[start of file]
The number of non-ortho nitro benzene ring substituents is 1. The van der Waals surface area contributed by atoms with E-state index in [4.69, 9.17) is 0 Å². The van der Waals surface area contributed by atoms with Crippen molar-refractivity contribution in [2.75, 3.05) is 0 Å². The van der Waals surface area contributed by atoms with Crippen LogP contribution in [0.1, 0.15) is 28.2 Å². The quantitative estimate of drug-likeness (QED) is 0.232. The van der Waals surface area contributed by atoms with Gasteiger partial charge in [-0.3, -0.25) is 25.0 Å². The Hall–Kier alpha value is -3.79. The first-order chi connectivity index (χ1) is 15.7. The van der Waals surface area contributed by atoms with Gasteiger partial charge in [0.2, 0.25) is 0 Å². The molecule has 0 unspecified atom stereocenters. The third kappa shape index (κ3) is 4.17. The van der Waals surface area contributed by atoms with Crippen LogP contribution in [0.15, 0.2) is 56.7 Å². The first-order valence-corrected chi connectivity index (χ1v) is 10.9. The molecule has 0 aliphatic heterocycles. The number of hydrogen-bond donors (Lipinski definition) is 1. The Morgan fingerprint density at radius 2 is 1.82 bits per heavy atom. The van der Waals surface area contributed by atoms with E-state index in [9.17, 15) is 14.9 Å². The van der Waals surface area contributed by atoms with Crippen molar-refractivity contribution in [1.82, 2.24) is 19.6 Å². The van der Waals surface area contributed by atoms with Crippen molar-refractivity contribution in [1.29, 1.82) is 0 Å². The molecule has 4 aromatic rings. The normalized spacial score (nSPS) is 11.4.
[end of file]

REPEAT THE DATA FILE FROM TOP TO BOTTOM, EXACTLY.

The number of non-ortho nitro benzene ring substituents is 1. The van der Waals surface area contributed by atoms with E-state index in [4.69, 9.17) is 0 Å². The van der Waals surface area contributed by atoms with Crippen molar-refractivity contribution in [2.75, 3.05) is 0 Å². The van der Waals surface area contributed by atoms with Crippen LogP contribution in [0.1, 0.15) is 28.2 Å². The quantitative estimate of drug-likeness (QED) is 0.232. The van der Waals surface area contributed by atoms with Gasteiger partial charge in [-0.3, -0.25) is 25.0 Å². The Hall–Kier alpha value is -3.79. The first-order chi connectivity index (χ1) is 15.7. The van der Waals surface area contributed by atoms with Gasteiger partial charge in [0.2, 0.25) is 0 Å². The molecule has 0 unspecified atom stereocenters. The third kappa shape index (κ3) is 4.17. The van der Waals surface area contributed by atoms with Crippen LogP contribution in [0.15, 0.2) is 56.7 Å². The first-order valence-corrected chi connectivity index (χ1v) is 10.9. The molecule has 0 aliphatic heterocycles. The number of hydrogen-bond donors (Lipinski definition) is 1. The Morgan fingerprint density at radius 2 is 1.82 bits per heavy atom. The van der Waals surface area contributed by atoms with E-state index in [9.17, 15) is 14.9 Å². The van der Waals surface area contributed by atoms with Crippen molar-refractivity contribution in [1.82, 2.24) is 19.6 Å². The van der Waals surface area contributed by atoms with Crippen molar-refractivity contribution in [1.29, 1.82) is 0 Å². The molecule has 4 aromatic rings. The normalized spacial score (nSPS) is 11.4.